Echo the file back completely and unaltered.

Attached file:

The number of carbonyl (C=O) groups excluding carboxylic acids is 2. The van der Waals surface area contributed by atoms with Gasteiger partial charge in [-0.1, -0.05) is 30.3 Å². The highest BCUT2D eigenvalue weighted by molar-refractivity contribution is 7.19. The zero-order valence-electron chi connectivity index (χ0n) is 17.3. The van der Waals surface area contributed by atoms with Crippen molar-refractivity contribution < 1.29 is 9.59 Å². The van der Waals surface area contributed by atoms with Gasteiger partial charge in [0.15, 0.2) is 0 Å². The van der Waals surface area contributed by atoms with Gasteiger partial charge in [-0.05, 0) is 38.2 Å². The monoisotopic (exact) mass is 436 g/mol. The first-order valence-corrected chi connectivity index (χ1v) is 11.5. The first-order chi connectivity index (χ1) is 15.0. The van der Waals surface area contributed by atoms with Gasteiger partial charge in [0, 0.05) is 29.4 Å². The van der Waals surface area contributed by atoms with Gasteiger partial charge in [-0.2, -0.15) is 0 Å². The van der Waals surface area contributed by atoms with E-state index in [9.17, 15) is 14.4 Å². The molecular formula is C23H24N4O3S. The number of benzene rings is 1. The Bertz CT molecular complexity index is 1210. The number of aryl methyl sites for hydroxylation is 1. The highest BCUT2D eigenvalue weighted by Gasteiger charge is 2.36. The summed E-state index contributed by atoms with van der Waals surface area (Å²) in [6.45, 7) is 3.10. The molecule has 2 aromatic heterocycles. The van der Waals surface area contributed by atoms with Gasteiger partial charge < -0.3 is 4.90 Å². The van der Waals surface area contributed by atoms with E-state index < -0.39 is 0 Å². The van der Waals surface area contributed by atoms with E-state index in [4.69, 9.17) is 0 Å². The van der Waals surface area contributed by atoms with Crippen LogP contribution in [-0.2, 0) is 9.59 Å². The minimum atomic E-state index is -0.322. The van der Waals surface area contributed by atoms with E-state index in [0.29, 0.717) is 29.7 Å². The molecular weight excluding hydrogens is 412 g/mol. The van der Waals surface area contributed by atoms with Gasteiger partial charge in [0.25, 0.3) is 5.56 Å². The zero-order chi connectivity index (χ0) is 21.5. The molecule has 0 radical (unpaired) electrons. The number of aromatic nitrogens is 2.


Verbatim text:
The number of carbonyl (C=O) groups excluding carboxylic acids is 2. The van der Waals surface area contributed by atoms with Gasteiger partial charge in [-0.1, -0.05) is 30.3 Å². The highest BCUT2D eigenvalue weighted by molar-refractivity contribution is 7.19. The zero-order valence-electron chi connectivity index (χ0n) is 17.3. The van der Waals surface area contributed by atoms with Crippen molar-refractivity contribution < 1.29 is 9.59 Å². The van der Waals surface area contributed by atoms with Gasteiger partial charge in [0.15, 0.2) is 0 Å². The van der Waals surface area contributed by atoms with Gasteiger partial charge in [-0.05, 0) is 38.2 Å². The monoisotopic (exact) mass is 436 g/mol. The first-order valence-corrected chi connectivity index (χ1v) is 11.5. The first-order chi connectivity index (χ1) is 15.0. The van der Waals surface area contributed by atoms with Gasteiger partial charge in [0, 0.05) is 29.4 Å². The van der Waals surface area contributed by atoms with Gasteiger partial charge in [-0.2, -0.15) is 0 Å². The van der Waals surface area contributed by atoms with E-state index in [9.17, 15) is 14.4 Å². The molecular formula is C23H24N4O3S. The number of benzene rings is 1. The Bertz CT molecular complexity index is 1210. The number of aryl methyl sites for hydroxylation is 1. The highest BCUT2D eigenvalue weighted by Gasteiger charge is 2.36. The summed E-state index contributed by atoms with van der Waals surface area (Å²) in [6.45, 7) is 3.10. The molecule has 2 aromatic heterocycles. The van der Waals surface area contributed by atoms with Gasteiger partial charge < -0.3 is 4.90 Å². The van der Waals surface area contributed by atoms with E-state index < -0.39 is 0 Å². The van der Waals surface area contributed by atoms with E-state index in [4.69, 9.17) is 0 Å². The van der Waals surface area contributed by atoms with Crippen LogP contribution in [-0.2, 0) is 9.59 Å². The minimum atomic E-state index is -0.322. The van der Waals surface area contributed by atoms with E-state index in [0.29, 0.717) is 29.7 Å². The molecular weight excluding hydrogens is 412 g/mol. The van der Waals surface area contributed by atoms with Gasteiger partial charge in [0.25, 0.3) is 5.56 Å². The zero-order chi connectivity index (χ0) is 21.5. The molecule has 0 radical (unpaired) electrons. The number of aromatic nitrogens is 2.